When green rules everything around you, it is no wonder that the land of the free is really the land that incarcerates the most people. It is no wonder that the finest city in America is really home to the 4th largest homeless population. It is no wonder that 1/3 of community college students in this state–the world’s sixth largest economy– “face uncertain housing and homelessness while 12% aren’t sure where they will get their next meal.” And it is no wonder that when we delve deeper into that data, that we find black and southeast Asian students face food and housing challenges at a higher rate. It is no wonder that adjunct faculty make up 83% of departments of community colleges on a national scale and yet must work at two, three, four campuses to earn the same compensation as their full-time colleagues.
It is no wonder because the bait and switch promise of capitalism has led us to a place of hypocrisy and contradiction.
We have been led to a place where we don’t take care of our students, the poor, the hungry, or any of our most vulnerable populations. We have been led to a place where we don’t care about the environment, a place where congressional leaders and oligarchs in the highest offices are completely out of touch with everyday people and want to cut programs like Meals on Wheels and after school lunch programs because “there is no evidence” that these programs work. They need “evidence” because they know nothing about our lives because they’ve never needed these programs.
In today’s America, billionaires like Betsy DeVos who have zero public school or political experience can buy their way into positions of power that have a direct impact on our lives. We are living in a white supremacist capitalist patriarchy where a racist misogynist who can’t even spell “precedent” can become president.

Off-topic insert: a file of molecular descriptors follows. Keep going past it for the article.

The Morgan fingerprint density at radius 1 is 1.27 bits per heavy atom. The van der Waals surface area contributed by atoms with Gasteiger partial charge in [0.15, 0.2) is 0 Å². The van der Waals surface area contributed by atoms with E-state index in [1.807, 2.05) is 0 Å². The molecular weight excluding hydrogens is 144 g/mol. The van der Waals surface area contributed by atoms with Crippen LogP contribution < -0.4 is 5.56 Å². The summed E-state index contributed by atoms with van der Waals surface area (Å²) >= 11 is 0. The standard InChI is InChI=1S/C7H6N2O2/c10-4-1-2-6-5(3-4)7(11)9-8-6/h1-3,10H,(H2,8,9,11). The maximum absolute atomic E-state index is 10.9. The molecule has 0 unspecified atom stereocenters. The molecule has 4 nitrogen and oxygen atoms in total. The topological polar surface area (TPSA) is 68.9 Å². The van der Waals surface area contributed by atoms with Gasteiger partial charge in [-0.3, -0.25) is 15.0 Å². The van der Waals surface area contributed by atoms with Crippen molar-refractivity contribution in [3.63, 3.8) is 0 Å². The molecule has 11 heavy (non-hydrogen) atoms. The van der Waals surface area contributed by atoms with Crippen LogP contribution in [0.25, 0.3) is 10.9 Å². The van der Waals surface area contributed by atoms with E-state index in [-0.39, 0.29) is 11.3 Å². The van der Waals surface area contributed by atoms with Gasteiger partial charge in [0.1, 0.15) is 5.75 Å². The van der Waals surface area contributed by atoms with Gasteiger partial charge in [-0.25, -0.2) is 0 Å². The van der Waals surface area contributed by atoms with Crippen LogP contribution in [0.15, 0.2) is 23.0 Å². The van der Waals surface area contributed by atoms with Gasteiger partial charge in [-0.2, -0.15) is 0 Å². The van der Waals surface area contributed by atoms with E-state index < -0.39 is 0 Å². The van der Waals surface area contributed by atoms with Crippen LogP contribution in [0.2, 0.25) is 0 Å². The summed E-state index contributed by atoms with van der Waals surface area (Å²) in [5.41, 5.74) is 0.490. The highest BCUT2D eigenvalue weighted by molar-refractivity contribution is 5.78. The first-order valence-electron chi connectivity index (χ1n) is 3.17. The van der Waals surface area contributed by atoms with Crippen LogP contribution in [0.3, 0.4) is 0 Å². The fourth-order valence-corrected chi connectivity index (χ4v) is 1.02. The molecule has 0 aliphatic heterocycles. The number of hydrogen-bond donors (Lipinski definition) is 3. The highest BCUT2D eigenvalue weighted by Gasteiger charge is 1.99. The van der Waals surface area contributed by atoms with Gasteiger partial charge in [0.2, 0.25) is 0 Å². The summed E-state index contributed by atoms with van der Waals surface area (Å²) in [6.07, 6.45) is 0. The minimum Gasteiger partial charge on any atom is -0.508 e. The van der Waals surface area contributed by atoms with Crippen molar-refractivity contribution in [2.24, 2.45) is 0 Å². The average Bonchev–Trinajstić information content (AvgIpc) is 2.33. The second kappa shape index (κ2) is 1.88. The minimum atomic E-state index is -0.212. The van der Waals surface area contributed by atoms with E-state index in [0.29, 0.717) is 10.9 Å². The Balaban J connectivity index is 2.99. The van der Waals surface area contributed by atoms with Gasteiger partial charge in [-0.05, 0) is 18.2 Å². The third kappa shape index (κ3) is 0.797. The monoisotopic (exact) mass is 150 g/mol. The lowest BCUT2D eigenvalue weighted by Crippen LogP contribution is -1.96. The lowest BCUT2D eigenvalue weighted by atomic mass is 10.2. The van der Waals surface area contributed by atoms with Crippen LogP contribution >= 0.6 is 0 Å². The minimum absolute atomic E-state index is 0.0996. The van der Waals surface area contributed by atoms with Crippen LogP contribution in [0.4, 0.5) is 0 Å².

We are living in the time of inversions and reversals and this is why our unity and vigilance matter more than ever.
In Trump’s America, his nominee for Secretary of Education didn’t know at her confirmation hearing that the Individual with Disabilities Education Act is a federal law that must be enforced in all 50 states. Instead she wanted to leave it to the states to decide how to enforce it.
As the aunt of a beautiful non-verbal boy with blindness and autism, and two nephews with ADHD who depend on IEPs and specialists, I can tell you this ignorance terrifies me. And worse, when given a chance to clarify her statement, DeVos completely ignored the majority of students with disabilities who attend public institutions but instead focused on programs that promote the privatization of education, further showing that working-class families with children with disabilities just don’t matter in her vision for privatized education in this country.
In Trump’s America, we have seen the uptick of white supremacy and racism in every corner of society. From craft-making Michaels to hipster Starbucks to high school sporting events, racists have become emboldened, terrorizing people of color, chanting obscenities, verbally assaulting and taunting people based on their perceived race. Just last week, a judge ruled that a mostly white suburb in Birmingham, Alabama could secede from a school district despite a clear racial motive in order to keep their schools white. In this movement for “local control of schools” segregation has re-emerged masked as parental concern. One can’t help but see the similarity between their push for local control and the restrictive covenants Lorraine Hansberry writes about in her play, agreements signed by “concerned” whites in the North to keep black people out of white neighborhoods after the Great Migration.
In Trump’s America, wait–you know what? Fuck that–this is NOT Trump’s America! He may be the avatar of capitalism and white privilege. But WE the People, are made ONE by our commitment to intersectional justice. WE the Union–the mighty, mighty Union–are the lifeblood, the heartbeat, and the voices of true greatness in America, and together we will defy hate politics, defend rights, demand justice, and co-create the world we believe in.
This is a transcript of the speech Christy Ball delivered at the 2017 May Day Teach-In at San Diego City College. She is the first member in her family to earn a four-year degree; former Extended Opportunity Programs and Services (EOPS) student at City; and current adjunct English professor at San Diego City College and Southwestern College.